It is the entity that all writers fear; the shadow which lurks at the back of the creative mind; the unseen enemy; I am of course talking about writer’s block.
Writer’s block is a dark, oppressive cloud, which has hovered above even the greatest writers at some point during their respective careers, and it is something with which I myself am very familiar. How frustrating it is, to have the desire to write, and to only realise that once you are sat, pen poised and ready, writers block is sat right beside you, leering at the scattered, meaningless spaces on your page.
Opinions on how to overcome this metaphorical menace range from trying to fight against the demon itself, or abstinence from writing altogether, until the tempest has cleared and the light of inspiration appears once more. It is often the case that in the presence of writer’s block, one starts to wonder if the light of inspiration will in fact ever reveal itself again.
Celebrated writers often have their own advice on the subject, with Jeanette Winterson stating that, ‘Whenever Keats was depressed, he put on a clean shirt.’ What a fantastic image, of John Keats sitting in a small, well lit room in Rome, and, throwing down his quill in frustration, heading off to the wardrobe to pull out a fresh laundered shirt. Unfortunately, in my experience, a mere change of clothing is not in the least bit helpful in overcoming the overwhelming frustration of writer’s block. Whilst some kind of disguise would be a good defence mechanism against the oppression of writer’s block, this unfortunately is not a foolproof solution.
It seems almost unfair that, during my Creative Writing course at university, whilst there were many opportune moments for the curse of writer’s block to appear, the university lecturers had all sorts of ways in which to keep the thralls of writer’s block at bay. These methods ranged from simple writing exercises, to people-watching from Starbucks window in Winchester high street…whilst attempting to avoid being sectioned if caught during this particular exercise! This however lulled me into a false sense of security, whereby in the safety of the university world, the lecturers; magicians of their trade, were able to equip the students with the necessary tools in order to battle and overcome the obstacles that may stand in the way of their creative flow.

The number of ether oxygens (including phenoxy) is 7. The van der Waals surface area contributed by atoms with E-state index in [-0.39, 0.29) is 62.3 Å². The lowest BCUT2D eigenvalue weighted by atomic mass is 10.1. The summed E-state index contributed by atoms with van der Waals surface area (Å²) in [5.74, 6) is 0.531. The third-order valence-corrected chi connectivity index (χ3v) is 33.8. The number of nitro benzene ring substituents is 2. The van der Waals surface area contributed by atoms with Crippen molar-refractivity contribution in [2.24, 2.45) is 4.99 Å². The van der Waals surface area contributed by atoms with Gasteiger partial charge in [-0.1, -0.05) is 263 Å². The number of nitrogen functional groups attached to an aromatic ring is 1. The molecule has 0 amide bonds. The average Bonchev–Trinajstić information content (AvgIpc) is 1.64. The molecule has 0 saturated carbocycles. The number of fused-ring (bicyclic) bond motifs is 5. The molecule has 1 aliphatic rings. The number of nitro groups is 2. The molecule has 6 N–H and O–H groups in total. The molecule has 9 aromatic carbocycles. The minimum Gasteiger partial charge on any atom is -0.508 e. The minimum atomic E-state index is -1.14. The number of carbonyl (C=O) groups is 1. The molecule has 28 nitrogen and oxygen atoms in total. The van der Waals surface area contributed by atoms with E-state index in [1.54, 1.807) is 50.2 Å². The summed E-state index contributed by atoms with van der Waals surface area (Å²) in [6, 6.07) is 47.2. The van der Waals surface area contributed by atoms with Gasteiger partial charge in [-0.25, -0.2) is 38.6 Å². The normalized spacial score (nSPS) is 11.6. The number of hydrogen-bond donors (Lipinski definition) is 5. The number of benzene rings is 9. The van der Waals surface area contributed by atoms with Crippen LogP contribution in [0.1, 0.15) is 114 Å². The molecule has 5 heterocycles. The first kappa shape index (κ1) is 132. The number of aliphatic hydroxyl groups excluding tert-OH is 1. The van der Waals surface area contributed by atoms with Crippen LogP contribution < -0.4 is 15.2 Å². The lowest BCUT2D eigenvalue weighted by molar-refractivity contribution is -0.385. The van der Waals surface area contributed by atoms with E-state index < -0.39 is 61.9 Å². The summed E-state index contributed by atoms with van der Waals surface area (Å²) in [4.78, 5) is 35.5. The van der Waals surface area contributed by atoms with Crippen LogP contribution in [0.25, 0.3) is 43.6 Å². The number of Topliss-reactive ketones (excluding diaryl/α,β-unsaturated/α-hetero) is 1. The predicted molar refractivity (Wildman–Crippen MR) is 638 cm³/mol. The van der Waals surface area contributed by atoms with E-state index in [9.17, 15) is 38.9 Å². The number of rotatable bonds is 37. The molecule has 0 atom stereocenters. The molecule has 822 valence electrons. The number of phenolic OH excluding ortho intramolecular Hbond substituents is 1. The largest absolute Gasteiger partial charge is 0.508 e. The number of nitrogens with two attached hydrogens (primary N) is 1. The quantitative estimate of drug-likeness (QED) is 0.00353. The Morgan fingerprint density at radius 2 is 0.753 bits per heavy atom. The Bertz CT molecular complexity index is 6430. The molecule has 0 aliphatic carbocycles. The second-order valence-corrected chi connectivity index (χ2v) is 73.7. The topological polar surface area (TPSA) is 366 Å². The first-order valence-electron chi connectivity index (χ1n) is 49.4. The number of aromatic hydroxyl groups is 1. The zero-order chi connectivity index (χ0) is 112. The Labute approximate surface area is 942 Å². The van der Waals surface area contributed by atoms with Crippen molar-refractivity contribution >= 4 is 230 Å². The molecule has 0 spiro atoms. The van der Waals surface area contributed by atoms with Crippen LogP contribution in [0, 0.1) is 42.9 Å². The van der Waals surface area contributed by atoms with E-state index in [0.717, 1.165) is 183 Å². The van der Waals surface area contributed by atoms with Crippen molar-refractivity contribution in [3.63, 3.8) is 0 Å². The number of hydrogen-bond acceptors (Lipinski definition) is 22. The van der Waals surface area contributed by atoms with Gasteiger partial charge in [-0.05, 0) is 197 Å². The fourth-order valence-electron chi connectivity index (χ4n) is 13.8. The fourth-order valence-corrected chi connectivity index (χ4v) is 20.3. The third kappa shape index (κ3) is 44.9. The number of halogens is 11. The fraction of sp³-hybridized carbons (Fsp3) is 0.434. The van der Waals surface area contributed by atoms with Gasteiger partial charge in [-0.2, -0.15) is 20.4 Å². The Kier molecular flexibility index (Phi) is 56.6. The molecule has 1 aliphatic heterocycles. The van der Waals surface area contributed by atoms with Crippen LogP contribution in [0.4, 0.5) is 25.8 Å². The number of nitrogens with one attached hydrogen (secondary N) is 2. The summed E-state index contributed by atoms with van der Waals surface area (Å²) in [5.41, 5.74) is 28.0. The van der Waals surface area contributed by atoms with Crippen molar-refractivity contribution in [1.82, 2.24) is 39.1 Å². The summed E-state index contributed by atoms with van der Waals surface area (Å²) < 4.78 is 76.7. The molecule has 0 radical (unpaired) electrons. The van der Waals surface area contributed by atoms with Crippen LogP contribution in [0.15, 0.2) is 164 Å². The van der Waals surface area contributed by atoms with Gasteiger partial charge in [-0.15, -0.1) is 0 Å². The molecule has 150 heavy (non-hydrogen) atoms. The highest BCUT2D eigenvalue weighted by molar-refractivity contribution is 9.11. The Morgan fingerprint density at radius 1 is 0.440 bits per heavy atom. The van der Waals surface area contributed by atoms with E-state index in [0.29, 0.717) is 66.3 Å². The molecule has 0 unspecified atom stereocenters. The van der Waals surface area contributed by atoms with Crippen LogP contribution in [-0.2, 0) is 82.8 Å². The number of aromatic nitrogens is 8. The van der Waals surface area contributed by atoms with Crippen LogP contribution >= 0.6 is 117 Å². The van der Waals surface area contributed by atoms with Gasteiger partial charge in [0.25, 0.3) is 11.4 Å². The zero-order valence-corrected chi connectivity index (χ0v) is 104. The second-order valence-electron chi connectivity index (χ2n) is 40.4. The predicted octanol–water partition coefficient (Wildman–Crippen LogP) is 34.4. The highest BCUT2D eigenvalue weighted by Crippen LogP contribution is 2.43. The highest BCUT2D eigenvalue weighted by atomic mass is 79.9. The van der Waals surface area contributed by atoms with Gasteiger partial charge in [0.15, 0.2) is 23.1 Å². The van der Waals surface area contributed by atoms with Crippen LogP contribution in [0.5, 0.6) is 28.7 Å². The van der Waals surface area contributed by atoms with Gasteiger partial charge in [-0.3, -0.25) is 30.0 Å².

Having left the world of university however, writer’s block is even larger and more terrifying than I had realised. Without the guidance of the lecturers, one must stand alone and face this demonic entity. It seems that, whilst each of us graduate writers are still equipped with the tools we had been given during our time at university; it is as though the tools have no power outside of the university safety zone. One must therefore battle face to face with writer’s block, whilst struggling to stay afloat in this tumultuous storm.
In the post-university world, it appears that writer’s block has found love and happiness with that other, though slightly less frightening entity; un-inspiration. Arguably, nothing is more damning to creativity than either or of writer’s block or a feeling of being uninspired taking hold, however, put the two together, and you are faced with a blank canvas which has no hope of ever being filled with words of substance…or any words at all.
I have however found several solutions of my own in order to succeed against the threat of writer’s block and un-inspiration. Firstly, just keep writing. It may be that only one word in an entire page of consistent scribbling is worth anything at all, but in the process of writing, more ideas and thoughts will be ignited and the spark of creativity will once again reveal itself.
Secondly, keep a pen and paper next to your bed. So often is the case that you will have a vivid dream, or sleepy meandering of thought in your pre-slumber moments, which is so bursting with imagery, colour and creativity, that to go about your daily business and dismiss these ideas, is almost criminal.
Finally, if neither of the previous ideas works against fighting off the writing demons, then just go for a long walk, somewhere quiet and with great scenery. Even if the surroundings fail to inspire you, more often than not, a memory, feeling, or thought will be recalled.
As suggested by William Wordsworth, ‘Poetry is the spontaneous overflow of powerful feelings: it takes its origin from emotion recollected in tranquility.’ Therefore, what could be better than a walk in beautiful surroundings, where the threatening companionship of writer’s block can be abandoned, and the writer can be alone with their thoughts, and a subsequent masterpiece created.